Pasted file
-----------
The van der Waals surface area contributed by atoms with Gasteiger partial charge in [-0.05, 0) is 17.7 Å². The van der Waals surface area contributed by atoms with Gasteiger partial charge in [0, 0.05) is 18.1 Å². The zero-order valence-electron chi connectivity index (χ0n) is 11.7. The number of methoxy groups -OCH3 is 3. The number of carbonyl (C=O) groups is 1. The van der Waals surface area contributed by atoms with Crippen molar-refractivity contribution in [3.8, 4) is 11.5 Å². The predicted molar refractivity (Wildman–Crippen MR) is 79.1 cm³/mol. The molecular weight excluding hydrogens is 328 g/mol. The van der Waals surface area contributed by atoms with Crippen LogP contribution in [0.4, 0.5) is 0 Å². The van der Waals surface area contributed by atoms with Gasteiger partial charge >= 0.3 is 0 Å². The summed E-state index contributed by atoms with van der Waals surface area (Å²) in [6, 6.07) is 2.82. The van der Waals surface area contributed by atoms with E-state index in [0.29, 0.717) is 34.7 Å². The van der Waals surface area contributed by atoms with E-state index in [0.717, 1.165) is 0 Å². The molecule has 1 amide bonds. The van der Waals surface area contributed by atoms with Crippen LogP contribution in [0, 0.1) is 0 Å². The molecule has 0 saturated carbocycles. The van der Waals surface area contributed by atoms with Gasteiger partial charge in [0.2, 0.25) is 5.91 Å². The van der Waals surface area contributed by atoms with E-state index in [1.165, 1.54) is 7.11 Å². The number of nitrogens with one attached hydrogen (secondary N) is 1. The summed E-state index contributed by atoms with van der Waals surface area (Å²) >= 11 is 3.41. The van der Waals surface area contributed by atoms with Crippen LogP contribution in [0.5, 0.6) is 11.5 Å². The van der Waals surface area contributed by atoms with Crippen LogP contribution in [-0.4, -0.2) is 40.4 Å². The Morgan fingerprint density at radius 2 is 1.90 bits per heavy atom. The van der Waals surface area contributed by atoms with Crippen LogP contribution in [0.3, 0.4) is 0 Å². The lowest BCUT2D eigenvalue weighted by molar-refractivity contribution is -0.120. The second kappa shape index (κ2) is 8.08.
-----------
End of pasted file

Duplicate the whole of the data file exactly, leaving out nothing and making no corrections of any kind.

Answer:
The van der Waals surface area contributed by atoms with Gasteiger partial charge in [-0.05, 0) is 17.7 Å². The van der Waals surface area contributed by atoms with Gasteiger partial charge in [0, 0.05) is 18.1 Å². The zero-order valence-electron chi connectivity index (χ0n) is 11.7. The number of methoxy groups -OCH3 is 3. The number of carbonyl (C=O) groups is 1. The van der Waals surface area contributed by atoms with Crippen molar-refractivity contribution in [3.8, 4) is 11.5 Å². The predicted molar refractivity (Wildman–Crippen MR) is 79.1 cm³/mol. The molecular weight excluding hydrogens is 328 g/mol. The van der Waals surface area contributed by atoms with Crippen LogP contribution in [0.4, 0.5) is 0 Å². The van der Waals surface area contributed by atoms with Gasteiger partial charge >= 0.3 is 0 Å². The summed E-state index contributed by atoms with van der Waals surface area (Å²) in [6, 6.07) is 2.82. The van der Waals surface area contributed by atoms with E-state index in [0.29, 0.717) is 34.7 Å². The van der Waals surface area contributed by atoms with E-state index in [0.717, 1.165) is 0 Å². The molecule has 1 amide bonds. The van der Waals surface area contributed by atoms with Crippen LogP contribution in [0, 0.1) is 0 Å². The molecule has 0 saturated carbocycles. The van der Waals surface area contributed by atoms with Gasteiger partial charge in [0.2, 0.25) is 5.91 Å². The van der Waals surface area contributed by atoms with E-state index in [1.165, 1.54) is 7.11 Å². The number of nitrogens with one attached hydrogen (secondary N) is 1. The summed E-state index contributed by atoms with van der Waals surface area (Å²) >= 11 is 3.41. The van der Waals surface area contributed by atoms with Crippen LogP contribution in [0.5, 0.6) is 11.5 Å². The van der Waals surface area contributed by atoms with Crippen LogP contribution in [-0.4, -0.2) is 40.4 Å². The Morgan fingerprint density at radius 2 is 1.90 bits per heavy atom. The van der Waals surface area contributed by atoms with Crippen LogP contribution in [0.3, 0.4) is 0 Å². The lowest BCUT2D eigenvalue weighted by molar-refractivity contribution is -0.120. The second kappa shape index (κ2) is 8.08.